If you want to first run the commands interactively on one machine, and then have a script to run them on others, just open your .bash_history (or whatever your shell uses) in a text editor, and remove whatever mistakes you made the first time around. Voila! You've got a script that you can copy to the other machines (with scp, rsync, whatever).
In some cases you may have to process the file slightly first. For instance, I use zsh, and have it configured to add various metadata (datestamps). Obviously you'd need to remove this. You can easily do this in vim or TextMate, or probably any decent editor using block selection. Or you can use awk or cut to output everything but the metadata. Here's one way to do this:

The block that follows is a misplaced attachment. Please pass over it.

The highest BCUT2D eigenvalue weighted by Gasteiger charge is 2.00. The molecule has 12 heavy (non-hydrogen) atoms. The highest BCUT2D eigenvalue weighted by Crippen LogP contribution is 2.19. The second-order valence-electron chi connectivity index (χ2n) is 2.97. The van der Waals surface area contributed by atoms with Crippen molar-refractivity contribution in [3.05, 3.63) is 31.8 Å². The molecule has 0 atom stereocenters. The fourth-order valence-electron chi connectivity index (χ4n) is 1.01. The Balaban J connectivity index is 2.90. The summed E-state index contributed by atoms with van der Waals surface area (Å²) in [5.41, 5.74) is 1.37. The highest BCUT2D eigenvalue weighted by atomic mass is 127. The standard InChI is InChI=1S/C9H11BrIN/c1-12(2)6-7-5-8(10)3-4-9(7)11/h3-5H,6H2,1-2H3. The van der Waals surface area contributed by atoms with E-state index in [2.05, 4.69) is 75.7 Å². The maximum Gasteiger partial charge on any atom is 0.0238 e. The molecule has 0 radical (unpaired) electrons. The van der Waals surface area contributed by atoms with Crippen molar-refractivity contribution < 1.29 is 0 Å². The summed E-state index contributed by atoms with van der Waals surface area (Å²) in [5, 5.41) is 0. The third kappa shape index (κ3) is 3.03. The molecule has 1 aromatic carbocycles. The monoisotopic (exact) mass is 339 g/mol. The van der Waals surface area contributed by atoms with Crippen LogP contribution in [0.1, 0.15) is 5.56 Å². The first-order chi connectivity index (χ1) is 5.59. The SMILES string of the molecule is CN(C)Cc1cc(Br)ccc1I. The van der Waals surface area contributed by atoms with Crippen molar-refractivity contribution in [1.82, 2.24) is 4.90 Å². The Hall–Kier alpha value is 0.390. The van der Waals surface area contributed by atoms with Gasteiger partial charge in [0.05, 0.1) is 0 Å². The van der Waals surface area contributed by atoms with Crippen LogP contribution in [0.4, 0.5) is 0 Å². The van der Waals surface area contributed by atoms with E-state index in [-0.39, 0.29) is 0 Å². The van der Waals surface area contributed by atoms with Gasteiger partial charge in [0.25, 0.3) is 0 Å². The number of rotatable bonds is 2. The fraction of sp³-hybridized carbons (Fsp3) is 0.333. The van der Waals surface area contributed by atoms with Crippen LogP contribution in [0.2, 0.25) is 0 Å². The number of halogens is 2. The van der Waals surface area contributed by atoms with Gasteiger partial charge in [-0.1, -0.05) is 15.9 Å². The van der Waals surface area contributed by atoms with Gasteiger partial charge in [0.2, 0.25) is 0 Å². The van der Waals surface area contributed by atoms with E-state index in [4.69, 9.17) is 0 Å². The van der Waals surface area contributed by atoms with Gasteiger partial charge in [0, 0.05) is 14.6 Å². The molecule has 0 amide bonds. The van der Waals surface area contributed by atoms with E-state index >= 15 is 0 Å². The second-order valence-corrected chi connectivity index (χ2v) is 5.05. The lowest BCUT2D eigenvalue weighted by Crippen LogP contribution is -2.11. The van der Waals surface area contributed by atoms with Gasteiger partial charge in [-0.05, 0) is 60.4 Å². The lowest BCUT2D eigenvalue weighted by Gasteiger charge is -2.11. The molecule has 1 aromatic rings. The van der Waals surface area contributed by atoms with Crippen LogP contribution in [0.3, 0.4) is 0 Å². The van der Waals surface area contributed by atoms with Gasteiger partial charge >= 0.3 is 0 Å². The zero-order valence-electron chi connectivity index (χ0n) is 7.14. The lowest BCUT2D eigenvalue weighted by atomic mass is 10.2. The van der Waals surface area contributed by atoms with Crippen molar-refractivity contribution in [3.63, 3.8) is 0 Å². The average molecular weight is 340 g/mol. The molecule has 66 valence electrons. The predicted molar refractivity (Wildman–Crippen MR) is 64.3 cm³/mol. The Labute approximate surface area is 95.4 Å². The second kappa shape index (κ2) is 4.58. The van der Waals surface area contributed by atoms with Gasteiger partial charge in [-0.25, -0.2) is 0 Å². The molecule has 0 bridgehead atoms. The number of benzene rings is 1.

cat .zhistory | cut -d';' -f2-
But most of the time you'll find your history file is just a straight list of commands, so you probably won't need to worry about any of this massaging.